I was shocked recently to hear a longtime Republican friend say that he was considering changing parties. Not just any Republican—he was nominated by two different GOP presidents and confirmed by the Senate each time, yet he was trying to decide whether he had reached the last straw. There is nothing about the Democratic Party’s leaders or direction that was enticing him to make the fundamental change, and he is certainly no fan of President Biden; rather, he fears the GOP has just gone too far.

Watching political ads of many Republican candidates, listening to their speeches, and reading their statements, one might easily conclude that we are all surrounded by existential threats to our country, ourselves, and our way of life. It is as if:

  • Every woman between the ages of 15 and 50 gets an abortion every year, as an alternative to birth control;
  • the Second Amendment protects our right to own and carry a weapon that has far more in common with a machine gun than a hunting rifle, and that no less of a weapon would suffice in protecting your home from a burglar or other miscreant;
  • that transgender athletes were dominating women’s sports;
  • that kindergarten and elementary school curricula was built around critical race theory and inappropriate literature.

In fact, our political debate is increasingly dominated by synthetic “issues,” carefully constructed to elicit outrage. These are often built around conspiracy theories or isolated events, some taken out of context, which many average Americans will go through a whole lifetime without ever encountering.

Nevertheless, the party associated with this fear-mongering and needless panic is basically certain to gain ground in the next elections. Democrats have effectively thrown the GOP a lifeline, constructing a ladder for Republicans to climb out of the demographic hole that they’ve dug for themselves.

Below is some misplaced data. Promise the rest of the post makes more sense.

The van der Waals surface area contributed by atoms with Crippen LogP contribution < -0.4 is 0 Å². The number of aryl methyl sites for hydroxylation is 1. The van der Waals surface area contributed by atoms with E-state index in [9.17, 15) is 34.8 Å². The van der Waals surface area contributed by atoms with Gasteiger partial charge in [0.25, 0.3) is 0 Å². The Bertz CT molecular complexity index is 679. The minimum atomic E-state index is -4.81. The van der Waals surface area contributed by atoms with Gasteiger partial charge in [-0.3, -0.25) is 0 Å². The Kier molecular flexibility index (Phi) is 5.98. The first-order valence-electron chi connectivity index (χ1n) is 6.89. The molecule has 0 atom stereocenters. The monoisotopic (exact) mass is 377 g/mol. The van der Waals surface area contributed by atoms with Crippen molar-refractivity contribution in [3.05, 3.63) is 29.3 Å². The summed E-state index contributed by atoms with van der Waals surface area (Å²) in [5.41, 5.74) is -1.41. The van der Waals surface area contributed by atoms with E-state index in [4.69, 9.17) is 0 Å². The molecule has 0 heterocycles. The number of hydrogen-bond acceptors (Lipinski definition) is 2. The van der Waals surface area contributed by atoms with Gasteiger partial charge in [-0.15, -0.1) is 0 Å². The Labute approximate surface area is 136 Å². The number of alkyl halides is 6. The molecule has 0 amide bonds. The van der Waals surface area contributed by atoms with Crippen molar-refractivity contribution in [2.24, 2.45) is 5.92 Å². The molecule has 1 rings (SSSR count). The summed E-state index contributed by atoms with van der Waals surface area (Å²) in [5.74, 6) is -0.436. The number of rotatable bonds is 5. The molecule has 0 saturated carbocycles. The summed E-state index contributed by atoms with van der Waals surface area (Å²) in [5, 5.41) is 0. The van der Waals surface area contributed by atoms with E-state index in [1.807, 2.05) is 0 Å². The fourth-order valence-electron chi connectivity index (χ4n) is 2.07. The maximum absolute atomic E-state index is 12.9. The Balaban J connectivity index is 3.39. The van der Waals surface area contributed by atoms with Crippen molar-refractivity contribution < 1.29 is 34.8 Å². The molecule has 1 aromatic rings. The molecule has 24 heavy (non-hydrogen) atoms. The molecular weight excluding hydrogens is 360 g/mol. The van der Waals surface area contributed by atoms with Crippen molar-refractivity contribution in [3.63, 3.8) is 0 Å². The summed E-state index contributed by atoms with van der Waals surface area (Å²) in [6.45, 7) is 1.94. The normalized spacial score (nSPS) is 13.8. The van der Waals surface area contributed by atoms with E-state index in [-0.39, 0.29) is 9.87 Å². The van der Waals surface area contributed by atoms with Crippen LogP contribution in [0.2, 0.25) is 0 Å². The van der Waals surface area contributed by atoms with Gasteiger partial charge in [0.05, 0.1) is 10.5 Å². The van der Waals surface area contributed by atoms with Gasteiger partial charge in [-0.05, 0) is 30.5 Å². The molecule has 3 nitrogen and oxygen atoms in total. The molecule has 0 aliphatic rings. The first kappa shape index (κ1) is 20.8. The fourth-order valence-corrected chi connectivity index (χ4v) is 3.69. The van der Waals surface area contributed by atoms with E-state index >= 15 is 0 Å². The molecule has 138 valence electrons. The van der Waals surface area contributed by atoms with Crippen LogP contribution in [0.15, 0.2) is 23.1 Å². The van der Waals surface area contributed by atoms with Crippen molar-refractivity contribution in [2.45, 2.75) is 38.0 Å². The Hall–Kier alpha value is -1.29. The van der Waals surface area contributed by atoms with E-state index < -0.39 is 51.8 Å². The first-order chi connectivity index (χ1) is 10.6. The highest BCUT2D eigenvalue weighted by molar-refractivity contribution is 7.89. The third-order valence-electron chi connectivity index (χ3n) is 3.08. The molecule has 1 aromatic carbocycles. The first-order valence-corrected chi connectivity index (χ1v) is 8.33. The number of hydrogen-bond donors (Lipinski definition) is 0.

Democrats should face up to the difficult truth that their party is seen as no better and maybe even worse than the GOP. An NBC News national poll conducted last month and released Monday found that while just 35 percent of Americans viewed the Republican Party positively (46 percent negatively, for a minus-11 net rating), the positive rating for Democrats was four points lower at 31 percent (50 percent negatively, for a net rating of minus-19 points).

If we look at the intensity of these approval/disapproval numbers, the picture gets even more grim for Democrats. For Republicans, the 35 percent positive was comprised of 13 percent very positive, 22 percent somewhat positive; the 46 percent negative was 17 percent somewhat negative, 29 percent very negative. For Democrats, the 31 percent positive came from 10 percent very positive, 21 percent somewhat positive; the 50 percent negative was from 17 percent somewhat negative, 33 percent very negative.

President Biden and former President Trump had almost identical personal ratings, Biden with 37 percent positive (17 percent very positive, 20 percent somewhat positive), Trump 36 percent positive (21 percent very positive, 15 somewhat positive). Fifty-one percent of respondents saw Biden negatively—11 percent somewhat, 40 percent very negative. Nine percent saw Trump somewhat negatively; 42 percent very negatively.

One telling sign was that just 16 percent felt like the country was headed in the right direction, down six points from March, while 75 percent felt the country was off on the wrong track, four points higher than March.

My diagnosis? With a country that is evenly, narrowly, and bitterly divided, which gave Democrats the barest of majorities in 2020, it was hardly the time for big, bold, historical, and transformational agendas that could be mentioned in the same breath as Franklin Roosevelt’s New Deal and Lyndon Johnson’s Great Society—both enacted after massive landslides.

Simply put, Democrats misread the 2020 election. With the campaign waged in an almost hermetically sealed environment thanks to COVID-19, as if designed to minimize mistakes, Biden won the general election because he was not Donald Trump.

But in those final weeks of the campaign, after Trump’s disastrous campaign performance in September, the implications of a Blue Wave election started sinking in. Independent voters, on edge thanks to all the talk of defunding the police and a Green New Deal, got cold feet and decided to pull the plug on the Blue Wave, very nearly turning it into a Dead Sea. They voted Trump out in favor of calm and methodical leadership, for incremental change.

Not to put too fine a point on it, but Democrats squandered a self-destructive impulse by Republicans. This is not a messaging problem, it is a decision-making problem, and they made the wrong decisions. Mandates are not self-awarded or self-declared, they are earned. Pretending to have a mandate, pretending to have the authorization to do far more than voters sought, will undo even the most self-destructive actions by opponents.

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